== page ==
Friday, February 19, 2010

2nd Saturday Recap

This month we learned about the different uses of Distressing Inks and the effects they can accomplish.

Above the flag was inked after being dry embossed. The stars and the "USA" were made by rubbing the ink pad on a flat sheet of paper and then die cutting the desired shapes from it. The edges of the white paper were torn and all the edges where inked using a sponge to apply the ink.

Using distressing ink can soften the edges and make elements of design blend (as above) or it can define the edges and make them more obvious as below.

With distressing inks you can stamp as well. The difference between stamping with permanent ink and distressing ink is that the distressing ink is more subtle, as in the title below.

Below, the brown card stock was spritzed with water and wadded up and then flattened. Then the distressing pad was rubbed over the creases of the paper, thus creating the look of leather.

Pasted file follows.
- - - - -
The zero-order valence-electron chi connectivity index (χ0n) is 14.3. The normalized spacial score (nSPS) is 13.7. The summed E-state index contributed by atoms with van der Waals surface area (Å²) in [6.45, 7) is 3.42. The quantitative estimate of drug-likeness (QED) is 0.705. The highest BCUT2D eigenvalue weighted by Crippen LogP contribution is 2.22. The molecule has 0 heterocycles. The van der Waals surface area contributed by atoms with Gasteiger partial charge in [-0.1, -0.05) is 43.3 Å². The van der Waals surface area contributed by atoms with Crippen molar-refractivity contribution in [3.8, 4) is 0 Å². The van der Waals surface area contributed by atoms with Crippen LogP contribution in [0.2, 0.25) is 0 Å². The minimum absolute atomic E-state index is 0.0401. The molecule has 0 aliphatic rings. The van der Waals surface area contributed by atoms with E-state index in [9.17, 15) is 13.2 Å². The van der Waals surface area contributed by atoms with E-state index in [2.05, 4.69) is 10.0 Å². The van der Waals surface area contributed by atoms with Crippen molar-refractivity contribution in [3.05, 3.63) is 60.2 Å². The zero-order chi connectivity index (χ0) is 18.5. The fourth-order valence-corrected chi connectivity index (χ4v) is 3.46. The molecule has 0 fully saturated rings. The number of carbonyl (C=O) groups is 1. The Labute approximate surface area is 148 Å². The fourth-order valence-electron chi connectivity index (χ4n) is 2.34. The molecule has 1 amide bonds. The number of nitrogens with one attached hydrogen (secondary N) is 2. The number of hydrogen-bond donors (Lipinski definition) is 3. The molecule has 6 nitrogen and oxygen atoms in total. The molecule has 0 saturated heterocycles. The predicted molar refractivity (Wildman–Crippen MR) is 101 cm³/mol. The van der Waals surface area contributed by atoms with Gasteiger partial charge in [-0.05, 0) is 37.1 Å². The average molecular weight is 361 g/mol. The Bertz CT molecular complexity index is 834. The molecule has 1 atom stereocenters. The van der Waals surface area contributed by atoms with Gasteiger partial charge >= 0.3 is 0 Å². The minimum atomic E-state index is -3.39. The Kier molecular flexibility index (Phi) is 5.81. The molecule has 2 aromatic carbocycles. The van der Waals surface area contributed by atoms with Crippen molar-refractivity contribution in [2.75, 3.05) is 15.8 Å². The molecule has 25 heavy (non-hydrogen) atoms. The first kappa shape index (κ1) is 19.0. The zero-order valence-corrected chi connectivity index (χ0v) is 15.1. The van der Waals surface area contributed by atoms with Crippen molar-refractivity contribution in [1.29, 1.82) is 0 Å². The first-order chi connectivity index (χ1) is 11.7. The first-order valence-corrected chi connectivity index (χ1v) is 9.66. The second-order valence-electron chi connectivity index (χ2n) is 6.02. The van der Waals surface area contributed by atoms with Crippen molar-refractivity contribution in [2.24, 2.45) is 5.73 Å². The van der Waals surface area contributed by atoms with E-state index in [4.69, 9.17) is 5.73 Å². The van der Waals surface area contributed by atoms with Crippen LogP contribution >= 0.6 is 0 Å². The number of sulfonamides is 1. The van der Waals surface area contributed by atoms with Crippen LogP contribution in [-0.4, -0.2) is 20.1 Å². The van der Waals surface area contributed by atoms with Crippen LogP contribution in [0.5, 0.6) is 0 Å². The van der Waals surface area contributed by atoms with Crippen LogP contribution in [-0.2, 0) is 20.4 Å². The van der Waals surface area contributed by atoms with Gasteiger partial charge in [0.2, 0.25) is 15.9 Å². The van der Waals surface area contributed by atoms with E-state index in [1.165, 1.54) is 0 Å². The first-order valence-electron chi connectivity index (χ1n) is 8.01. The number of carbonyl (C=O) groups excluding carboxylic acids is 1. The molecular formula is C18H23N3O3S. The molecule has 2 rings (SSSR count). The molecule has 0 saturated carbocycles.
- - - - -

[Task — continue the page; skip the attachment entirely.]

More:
Below the photos on this layout were printed onto textured card stock and then rubbed with a sponge using distressing ink to create a tattered and worn look.

You can also create this effect on photos printed at the stores. It is not recommended to use this process on photos printed at home on photo paper. It may cause the inks from the photo to smear.

Remember you can use distressing inks on flowers, ribbons, buttons and other embellishments as well.

This month's assignment is to use distressing inks to create a background layout for your March calendars.

Good luck! We look forward to seeing you at class!


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